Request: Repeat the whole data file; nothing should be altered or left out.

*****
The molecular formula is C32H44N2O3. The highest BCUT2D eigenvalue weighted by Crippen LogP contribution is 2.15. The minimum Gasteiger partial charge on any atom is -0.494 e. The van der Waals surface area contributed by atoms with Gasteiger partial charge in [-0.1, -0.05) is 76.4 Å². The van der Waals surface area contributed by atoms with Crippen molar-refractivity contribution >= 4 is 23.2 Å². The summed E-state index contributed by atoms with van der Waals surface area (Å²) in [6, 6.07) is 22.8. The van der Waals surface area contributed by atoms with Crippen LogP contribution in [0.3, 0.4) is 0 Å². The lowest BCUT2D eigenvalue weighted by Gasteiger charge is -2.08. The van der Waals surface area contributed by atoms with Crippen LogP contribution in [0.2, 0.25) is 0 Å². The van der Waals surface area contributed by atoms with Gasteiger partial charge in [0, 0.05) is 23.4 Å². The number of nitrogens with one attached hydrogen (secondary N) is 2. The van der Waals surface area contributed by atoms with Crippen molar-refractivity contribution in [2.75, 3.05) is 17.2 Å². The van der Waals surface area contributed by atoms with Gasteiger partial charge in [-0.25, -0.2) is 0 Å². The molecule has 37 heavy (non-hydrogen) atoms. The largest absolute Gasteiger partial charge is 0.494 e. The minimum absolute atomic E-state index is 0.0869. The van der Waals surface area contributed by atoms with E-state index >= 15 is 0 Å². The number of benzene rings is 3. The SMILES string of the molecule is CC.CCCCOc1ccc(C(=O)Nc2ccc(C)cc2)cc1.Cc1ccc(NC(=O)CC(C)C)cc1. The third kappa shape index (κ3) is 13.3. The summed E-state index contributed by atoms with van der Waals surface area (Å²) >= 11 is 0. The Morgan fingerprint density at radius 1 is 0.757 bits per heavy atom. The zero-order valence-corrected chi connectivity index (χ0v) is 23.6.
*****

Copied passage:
The molecular formula is C32H44N2O3. The highest BCUT2D eigenvalue weighted by Crippen LogP contribution is 2.15. The minimum Gasteiger partial charge on any atom is -0.494 e. The van der Waals surface area contributed by atoms with Gasteiger partial charge in [-0.1, -0.05) is 76.4 Å². The van der Waals surface area contributed by atoms with Crippen molar-refractivity contribution >= 4 is 23.2 Å². The summed E-state index contributed by atoms with van der Waals surface area (Å²) in [6, 6.07) is 22.8. The van der Waals surface area contributed by atoms with Crippen LogP contribution in [0.3, 0.4) is 0 Å². The lowest BCUT2D eigenvalue weighted by Gasteiger charge is -2.08. The van der Waals surface area contributed by atoms with Crippen LogP contribution in [0.2, 0.25) is 0 Å². The van der Waals surface area contributed by atoms with Gasteiger partial charge in [0, 0.05) is 23.4 Å². The number of nitrogens with one attached hydrogen (secondary N) is 2. The van der Waals surface area contributed by atoms with Crippen molar-refractivity contribution in [2.75, 3.05) is 17.2 Å². The van der Waals surface area contributed by atoms with Gasteiger partial charge in [-0.25, -0.2) is 0 Å². The molecule has 37 heavy (non-hydrogen) atoms. The largest absolute Gasteiger partial charge is 0.494 e. The minimum absolute atomic E-state index is 0.0869. The van der Waals surface area contributed by atoms with E-state index >= 15 is 0 Å². The number of benzene rings is 3. The SMILES string of the molecule is CC.CCCCOc1ccc(C(=O)Nc2ccc(C)cc2)cc1.Cc1ccc(NC(=O)CC(C)C)cc1. The third kappa shape index (κ3) is 13.3. The summed E-state index contributed by atoms with van der Waals surface area (Å²) >= 11 is 0. The Morgan fingerprint density at radius 1 is 0.757 bits per heavy atom. The zero-order valence-corrected chi connectivity index (χ0v) is 23.6.